2. 23 and Me is weird. I have all this data about what risks for diseases I might have. I can't act on it at all. What does it mean that I have a 1.2% chance to get kidney disease? Should I eat more prunes?
I could make it a little more real by making a "wheel of Dan" where you spin a wheel and it tells you "okay, with this lifetime where you started with Dan's genes, you have Alzheimer's and gout." And then I could let you upload your 23 and Me data, and then spin your own wheel, and compare with me, and maybe ask you if you'd trade with me. Make it personal. And maybe compare these risks to other risks, like the odds of being struck by lightning. Whatever.

The downside is that very few people have done 23 and Me, so it's hard to make it actually personal.
Another downside: what am I trying to say? I think there are a lot of interesting things to say about 23 and me, but others say them better than I do, or else I don't really care about them.

3. Something about browser history or email relationships over time. Meh. Been done. I tried to mine all the neat personal data I have about myself, my sleep logs and fitbits and stuff, but I ended up with the same old personal-informatics gripe: what the hell is this data good for?

4. Life stories. I started looking for meaning in Flappy Bird, and then started looking at how people look for meaning in Flappy Bird, which is kind of funny because there is probably not that much meaning to find in Flappy Bird. But all the game developers want there to be some meaning in Flappy Bird, so they tell all kinds of stories, like "really polish a simple game mechanic and it'll shine" or "make sure you can restart quickly" or whatever.

We tell these stories about our lives.
"You may ask yourself, well, how did I get here?"
And most of the time, there's no real story, you just did.
I started looking at the story I tell myself. It was very broken up by where I lived and where I worked. New school, new job, new box in my life story. But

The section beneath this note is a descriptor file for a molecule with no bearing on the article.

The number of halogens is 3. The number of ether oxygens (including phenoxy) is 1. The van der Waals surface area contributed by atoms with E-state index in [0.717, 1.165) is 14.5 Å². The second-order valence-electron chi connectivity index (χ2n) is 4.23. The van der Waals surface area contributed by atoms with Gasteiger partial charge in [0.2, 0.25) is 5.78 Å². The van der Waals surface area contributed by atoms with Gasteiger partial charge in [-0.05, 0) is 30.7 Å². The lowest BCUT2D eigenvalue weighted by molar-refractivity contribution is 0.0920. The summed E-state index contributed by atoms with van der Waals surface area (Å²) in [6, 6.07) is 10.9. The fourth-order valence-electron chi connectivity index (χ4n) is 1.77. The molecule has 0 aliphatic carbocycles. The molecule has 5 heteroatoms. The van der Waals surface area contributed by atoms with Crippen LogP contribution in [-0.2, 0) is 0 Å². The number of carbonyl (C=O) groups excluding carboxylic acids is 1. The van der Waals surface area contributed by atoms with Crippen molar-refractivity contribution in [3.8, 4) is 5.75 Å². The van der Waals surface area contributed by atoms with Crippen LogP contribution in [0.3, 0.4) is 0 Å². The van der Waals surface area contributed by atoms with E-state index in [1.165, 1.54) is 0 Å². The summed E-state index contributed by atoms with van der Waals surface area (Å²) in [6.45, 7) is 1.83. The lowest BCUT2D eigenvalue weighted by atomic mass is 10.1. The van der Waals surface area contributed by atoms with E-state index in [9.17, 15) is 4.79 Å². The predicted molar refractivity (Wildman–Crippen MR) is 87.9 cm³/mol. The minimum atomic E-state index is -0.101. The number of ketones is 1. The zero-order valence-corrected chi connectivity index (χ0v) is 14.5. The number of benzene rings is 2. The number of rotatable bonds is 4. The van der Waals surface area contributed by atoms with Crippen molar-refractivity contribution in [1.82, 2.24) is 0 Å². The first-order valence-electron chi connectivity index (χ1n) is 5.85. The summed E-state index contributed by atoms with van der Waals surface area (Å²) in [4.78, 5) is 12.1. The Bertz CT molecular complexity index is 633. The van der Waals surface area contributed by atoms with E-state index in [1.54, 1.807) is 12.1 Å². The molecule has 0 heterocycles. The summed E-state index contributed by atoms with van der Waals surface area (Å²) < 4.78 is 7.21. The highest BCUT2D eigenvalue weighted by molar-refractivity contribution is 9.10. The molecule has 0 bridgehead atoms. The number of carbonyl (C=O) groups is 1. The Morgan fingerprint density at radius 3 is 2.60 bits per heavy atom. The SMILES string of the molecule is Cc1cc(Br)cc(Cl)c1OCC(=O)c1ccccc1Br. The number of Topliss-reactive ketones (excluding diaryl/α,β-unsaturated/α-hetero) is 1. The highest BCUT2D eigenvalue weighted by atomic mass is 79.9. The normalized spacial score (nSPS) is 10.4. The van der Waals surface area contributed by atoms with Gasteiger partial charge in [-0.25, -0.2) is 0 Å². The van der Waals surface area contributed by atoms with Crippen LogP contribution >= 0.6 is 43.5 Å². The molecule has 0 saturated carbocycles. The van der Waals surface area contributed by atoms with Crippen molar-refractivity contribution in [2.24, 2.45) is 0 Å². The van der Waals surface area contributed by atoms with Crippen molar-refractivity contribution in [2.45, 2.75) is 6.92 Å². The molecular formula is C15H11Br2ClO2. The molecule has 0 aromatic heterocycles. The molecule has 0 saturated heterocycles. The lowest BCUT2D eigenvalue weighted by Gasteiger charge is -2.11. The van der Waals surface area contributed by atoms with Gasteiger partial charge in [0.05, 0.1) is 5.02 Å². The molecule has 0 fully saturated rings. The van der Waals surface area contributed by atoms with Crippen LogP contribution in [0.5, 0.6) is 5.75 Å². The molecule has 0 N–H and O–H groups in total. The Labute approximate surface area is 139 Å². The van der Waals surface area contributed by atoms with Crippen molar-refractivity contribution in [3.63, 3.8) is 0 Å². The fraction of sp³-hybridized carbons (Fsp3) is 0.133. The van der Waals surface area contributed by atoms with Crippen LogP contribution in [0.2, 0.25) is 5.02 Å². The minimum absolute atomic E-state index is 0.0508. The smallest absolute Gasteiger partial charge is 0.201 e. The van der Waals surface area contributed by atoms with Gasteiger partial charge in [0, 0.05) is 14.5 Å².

if you mix up those boxes, draw the lines really arbitrarily, you might hit some really more interesting stories. I drew a bunch of random boxes with arbitrary lines. The second box above is "what I liked at various ages", the fifth is "how I felt at various ages", and both are much more interesting than "where I worked."
I want to make a tool to help people retell their life story, but give them a little twist: let the system arbitrarily decide where the boundaries end.

Messing around with the flow here a little bit, or what happens after you tell your story.

More to come!

Sunday, December 1, 2013

Professors Must Break Away From the Undergraduate Mentality

A partial response to Ph.D. Students Must Break Away From the Undergraduate Mentality.

Being an undergrad is characterized by classes. Endless, time-sucking, life-eating classes. Classes that you have to take, classes where grades matter, classes that will determine your employment after you graduate. At CMU as an undergrad, we took ~50 "units" per semester, (~17 credit hours), which meant that we were "supposed" to work about 50 hours/week. We all probably worked more, because some "12-unit" classes took 20+ hours on their own. Undergrad was fun, but not sustainable. (I mean, we also lived in dorms. You can't do this forever.)

Immediately upon entering grad school (hopefully before), you'll be informed that classes, in fact, do not matter, and that you should stop optimizing for them. This is fine advice. After all, you won't be a great researcher if your main qualification is "did well in class." (Mor Harchol-Balter's excellent inside scoop to grad admissions makes this very clear: "did well in class" doesn't even get you in to grad school, much less out.)